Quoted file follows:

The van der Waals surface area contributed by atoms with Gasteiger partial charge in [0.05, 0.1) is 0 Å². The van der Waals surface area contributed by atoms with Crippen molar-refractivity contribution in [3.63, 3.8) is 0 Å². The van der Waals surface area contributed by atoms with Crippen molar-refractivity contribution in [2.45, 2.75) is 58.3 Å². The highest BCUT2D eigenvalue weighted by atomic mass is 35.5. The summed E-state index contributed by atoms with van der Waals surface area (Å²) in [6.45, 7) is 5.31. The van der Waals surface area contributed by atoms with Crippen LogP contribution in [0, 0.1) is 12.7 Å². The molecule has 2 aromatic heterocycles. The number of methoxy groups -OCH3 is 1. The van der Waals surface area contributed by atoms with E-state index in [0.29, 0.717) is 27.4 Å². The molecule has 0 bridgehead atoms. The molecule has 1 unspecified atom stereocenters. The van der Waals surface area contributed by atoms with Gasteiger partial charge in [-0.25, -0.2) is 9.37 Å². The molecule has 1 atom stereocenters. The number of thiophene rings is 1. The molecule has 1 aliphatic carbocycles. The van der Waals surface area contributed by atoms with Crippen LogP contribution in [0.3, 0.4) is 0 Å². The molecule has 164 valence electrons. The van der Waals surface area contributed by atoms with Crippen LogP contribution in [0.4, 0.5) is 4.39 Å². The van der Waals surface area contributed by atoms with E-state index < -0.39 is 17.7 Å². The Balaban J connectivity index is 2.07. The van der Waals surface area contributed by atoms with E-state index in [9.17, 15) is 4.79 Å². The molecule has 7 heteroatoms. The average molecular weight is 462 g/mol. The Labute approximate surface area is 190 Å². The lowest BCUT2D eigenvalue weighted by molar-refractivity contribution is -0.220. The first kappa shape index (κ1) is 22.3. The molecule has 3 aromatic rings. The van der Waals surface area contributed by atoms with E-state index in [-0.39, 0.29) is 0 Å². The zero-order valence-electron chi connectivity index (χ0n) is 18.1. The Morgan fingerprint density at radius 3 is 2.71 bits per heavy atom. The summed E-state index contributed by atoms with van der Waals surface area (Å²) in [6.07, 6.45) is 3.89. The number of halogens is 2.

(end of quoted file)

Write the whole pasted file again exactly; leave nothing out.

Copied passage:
The van der Waals surface area contributed by atoms with Gasteiger partial charge in [0.05, 0.1) is 0 Å². The van der Waals surface area contributed by atoms with Crippen molar-refractivity contribution in [3.63, 3.8) is 0 Å². The van der Waals surface area contributed by atoms with Crippen molar-refractivity contribution in [2.45, 2.75) is 58.3 Å². The highest BCUT2D eigenvalue weighted by atomic mass is 35.5. The summed E-state index contributed by atoms with van der Waals surface area (Å²) in [6.45, 7) is 5.31. The van der Waals surface area contributed by atoms with Crippen LogP contribution in [0, 0.1) is 12.7 Å². The molecule has 2 aromatic heterocycles. The number of methoxy groups -OCH3 is 1. The van der Waals surface area contributed by atoms with E-state index in [0.29, 0.717) is 27.4 Å². The molecule has 0 bridgehead atoms. The molecule has 1 unspecified atom stereocenters. The van der Waals surface area contributed by atoms with Gasteiger partial charge in [-0.25, -0.2) is 9.37 Å². The molecule has 1 atom stereocenters. The number of thiophene rings is 1. The molecule has 1 aliphatic carbocycles. The van der Waals surface area contributed by atoms with Crippen LogP contribution in [0.3, 0.4) is 0 Å². The molecule has 164 valence electrons. The van der Waals surface area contributed by atoms with Crippen LogP contribution in [0.4, 0.5) is 4.39 Å². The van der Waals surface area contributed by atoms with E-state index < -0.39 is 17.7 Å². The Balaban J connectivity index is 2.07. The van der Waals surface area contributed by atoms with E-state index in [9.17, 15) is 4.79 Å². The molecule has 7 heteroatoms. The average molecular weight is 462 g/mol. The Labute approximate surface area is 190 Å². The lowest BCUT2D eigenvalue weighted by molar-refractivity contribution is -0.220. The first kappa shape index (κ1) is 22.3. The molecule has 3 aromatic rings. The van der Waals surface area contributed by atoms with E-state index in [-0.39, 0.29) is 0 Å². The zero-order valence-electron chi connectivity index (χ0n) is 18.1. The Morgan fingerprint density at radius 3 is 2.71 bits per heavy atom. The summed E-state index contributed by atoms with van der Waals surface area (Å²) in [6.07, 6.45) is 3.89. The number of halogens is 2.